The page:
Some ancient mythologists claim that Orion was rather killed by the primordial goddess Gaia – goddess of the earth.
A darker version of the story states Orion tried to force himself on Artemis; hence, the goddess killed Orion in self-defense.
After Orion’s death, the king of the gods, Zeus, placed Orion in the heavens, thereby forming the Constellation of Orion.
Artemis versus the boastful Chione, princess of Pokis
Chione, princess of Pokis, was indeed a very beautiful woman. Unfortunately for her, her mouthy and boastful behavior ended up being her downfall. The Choine allowed her beauty get into her head and once boasted that she was far prettier than the goddess Artemis. Chione claimed that she had several suitors (including Greek gods Hermes and Apollo) lined up in front of her door, desperately seeking her hand in marriage, and that she could even make girls fall madly in love with her.
For her transgressions against the goddess of the hunt, Chione’s tongue was struck, making her dumb. Artemis then went on to kill her with an arrow.
How Artemis punished Agamemnon and his Greek army during the Trojan War
Just a few days before the start of the Trojan War, the legendary king of Mycenae, Agamemnon, incurred the wrath of Artemis after he killed an animal that was sacred to the goddess. As if that was not enough, Agamemnon rubbed salt in injury by bragging that he was a better hunter than Artemis.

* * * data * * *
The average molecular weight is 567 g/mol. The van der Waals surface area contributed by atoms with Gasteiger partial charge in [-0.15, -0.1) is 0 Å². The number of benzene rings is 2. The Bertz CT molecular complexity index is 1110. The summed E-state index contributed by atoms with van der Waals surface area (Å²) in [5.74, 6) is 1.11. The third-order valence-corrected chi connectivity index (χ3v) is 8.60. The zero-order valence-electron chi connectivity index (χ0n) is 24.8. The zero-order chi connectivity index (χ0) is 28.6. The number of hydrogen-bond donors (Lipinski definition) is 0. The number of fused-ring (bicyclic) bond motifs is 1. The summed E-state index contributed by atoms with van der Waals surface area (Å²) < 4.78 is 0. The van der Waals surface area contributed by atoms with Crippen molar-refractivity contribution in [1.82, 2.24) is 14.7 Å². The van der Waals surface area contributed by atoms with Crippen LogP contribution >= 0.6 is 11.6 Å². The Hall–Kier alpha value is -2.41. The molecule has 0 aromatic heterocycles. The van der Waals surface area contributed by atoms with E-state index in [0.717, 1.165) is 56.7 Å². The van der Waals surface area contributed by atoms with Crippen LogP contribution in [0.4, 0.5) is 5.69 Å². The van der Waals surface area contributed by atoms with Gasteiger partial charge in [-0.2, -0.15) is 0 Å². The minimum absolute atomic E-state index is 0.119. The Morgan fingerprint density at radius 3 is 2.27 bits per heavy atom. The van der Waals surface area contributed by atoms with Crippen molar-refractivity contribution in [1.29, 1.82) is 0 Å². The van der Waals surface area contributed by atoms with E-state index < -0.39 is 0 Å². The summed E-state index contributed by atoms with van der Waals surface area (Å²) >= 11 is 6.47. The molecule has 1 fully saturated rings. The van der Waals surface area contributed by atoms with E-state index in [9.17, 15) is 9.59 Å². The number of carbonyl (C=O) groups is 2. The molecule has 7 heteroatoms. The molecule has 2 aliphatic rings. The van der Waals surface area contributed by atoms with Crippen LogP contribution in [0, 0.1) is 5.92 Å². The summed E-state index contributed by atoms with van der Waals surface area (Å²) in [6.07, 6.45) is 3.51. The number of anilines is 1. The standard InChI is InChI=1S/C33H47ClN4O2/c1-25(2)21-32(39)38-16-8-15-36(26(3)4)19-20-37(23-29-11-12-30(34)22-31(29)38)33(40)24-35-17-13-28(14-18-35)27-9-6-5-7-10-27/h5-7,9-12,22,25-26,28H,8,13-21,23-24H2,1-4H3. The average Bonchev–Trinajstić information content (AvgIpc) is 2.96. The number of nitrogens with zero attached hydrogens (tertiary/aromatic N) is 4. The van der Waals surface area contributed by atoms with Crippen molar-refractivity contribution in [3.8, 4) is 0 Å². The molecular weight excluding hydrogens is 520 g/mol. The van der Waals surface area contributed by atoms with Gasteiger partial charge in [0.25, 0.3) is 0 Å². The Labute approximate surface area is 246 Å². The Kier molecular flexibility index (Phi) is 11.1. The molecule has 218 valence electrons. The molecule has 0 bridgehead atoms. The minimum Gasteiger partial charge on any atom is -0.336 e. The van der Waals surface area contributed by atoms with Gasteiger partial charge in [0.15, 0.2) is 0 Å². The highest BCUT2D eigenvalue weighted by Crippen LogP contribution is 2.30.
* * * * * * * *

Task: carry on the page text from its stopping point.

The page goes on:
The goddess punished Agamemnon by sending a series of misfortunes the way of his army. Artemis first unleashed a host of plagues upon Agamemnon’s army. After the plagues, she saw to it that there were no winds on the sea, hindering Agamemnon’s army from sailing from the port of Aulis to Troy.
In order to appease Artemis, the religious leaders and prophets advised Agamemnon to sacrifice his daughter Iphigenia to the goddess Artemis.
Agamemnon obeyed the instruction of the prophet Calchas and sacrificed Iphigenia to Artemis. Once the sacrifice was made, Artemis lifted the curse from Agamemnon and his Greek army.
However, Hesiod’s account of the story differs a little bit. According to ancient Greek poet, Artemis took pity on the Mycenean king and pardoned him. The goddess quickly whisked Iphigenia away before the blade could land on her head. She then provided a deer to be sacrificed in place of Agamemnon’s daughter. As a sign of appreciation, Iphigenia committed herself to the worship of Artemis and became a priestess at one of Artemis’ temples.
Depictions and Symbols
Artemis’ typical portrayals see her as a winged-goddess with a beautiful and slender body. In an upright position, Artemis can be seen holding a silver bow and arrow. In some cases, she is seen holding a spear. Often times standing beside her is a deer, or a stag, or a hunting dog.
Modern depictions of Artemis show her grabbing the antlers of a stag. The most famous of such depiction is a sculpture called Diane de Versailles, which can be found at the Louvre Museum in Paris, France.
Similar to her brother Apollo, Artemis had an all-golden chariot that was pulled by four golden-horned deer.